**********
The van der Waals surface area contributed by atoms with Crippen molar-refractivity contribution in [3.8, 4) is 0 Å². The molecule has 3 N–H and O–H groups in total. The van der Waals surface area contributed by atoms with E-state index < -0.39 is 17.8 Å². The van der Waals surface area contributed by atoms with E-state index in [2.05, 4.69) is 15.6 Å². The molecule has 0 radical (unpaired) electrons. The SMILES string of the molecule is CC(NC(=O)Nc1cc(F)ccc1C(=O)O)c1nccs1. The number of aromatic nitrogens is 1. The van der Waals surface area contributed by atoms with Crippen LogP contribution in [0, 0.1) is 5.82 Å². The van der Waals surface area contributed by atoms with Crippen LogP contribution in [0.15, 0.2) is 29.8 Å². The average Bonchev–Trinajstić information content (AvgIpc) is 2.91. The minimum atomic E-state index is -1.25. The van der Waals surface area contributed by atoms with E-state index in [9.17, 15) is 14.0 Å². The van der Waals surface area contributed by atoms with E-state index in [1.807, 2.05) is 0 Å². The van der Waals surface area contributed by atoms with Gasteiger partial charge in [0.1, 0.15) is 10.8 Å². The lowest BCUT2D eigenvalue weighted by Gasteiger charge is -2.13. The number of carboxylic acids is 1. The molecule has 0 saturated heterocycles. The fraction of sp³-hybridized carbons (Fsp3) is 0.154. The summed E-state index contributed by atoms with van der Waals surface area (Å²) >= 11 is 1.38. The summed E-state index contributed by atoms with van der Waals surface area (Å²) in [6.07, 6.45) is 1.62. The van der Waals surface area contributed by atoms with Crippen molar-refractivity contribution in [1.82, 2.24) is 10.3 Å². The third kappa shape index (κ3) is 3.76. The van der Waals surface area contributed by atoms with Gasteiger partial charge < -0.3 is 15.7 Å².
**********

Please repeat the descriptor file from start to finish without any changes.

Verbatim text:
The van der Waals surface area contributed by atoms with Crippen molar-refractivity contribution in [3.8, 4) is 0 Å². The molecule has 3 N–H and O–H groups in total. The van der Waals surface area contributed by atoms with E-state index < -0.39 is 17.8 Å². The van der Waals surface area contributed by atoms with E-state index in [2.05, 4.69) is 15.6 Å². The molecule has 0 radical (unpaired) electrons. The SMILES string of the molecule is CC(NC(=O)Nc1cc(F)ccc1C(=O)O)c1nccs1. The number of aromatic nitrogens is 1. The van der Waals surface area contributed by atoms with Crippen LogP contribution in [0, 0.1) is 5.82 Å². The van der Waals surface area contributed by atoms with Crippen LogP contribution in [0.15, 0.2) is 29.8 Å². The average Bonchev–Trinajstić information content (AvgIpc) is 2.91. The minimum atomic E-state index is -1.25. The van der Waals surface area contributed by atoms with E-state index in [9.17, 15) is 14.0 Å². The van der Waals surface area contributed by atoms with E-state index in [1.807, 2.05) is 0 Å². The van der Waals surface area contributed by atoms with Gasteiger partial charge in [0.1, 0.15) is 10.8 Å². The lowest BCUT2D eigenvalue weighted by Gasteiger charge is -2.13. The number of carboxylic acids is 1. The molecule has 0 saturated heterocycles. The fraction of sp³-hybridized carbons (Fsp3) is 0.154. The summed E-state index contributed by atoms with van der Waals surface area (Å²) >= 11 is 1.38. The summed E-state index contributed by atoms with van der Waals surface area (Å²) in [6.07, 6.45) is 1.62. The van der Waals surface area contributed by atoms with Crippen molar-refractivity contribution in [1.82, 2.24) is 10.3 Å². The third kappa shape index (κ3) is 3.76. The van der Waals surface area contributed by atoms with Gasteiger partial charge < -0.3 is 15.7 Å².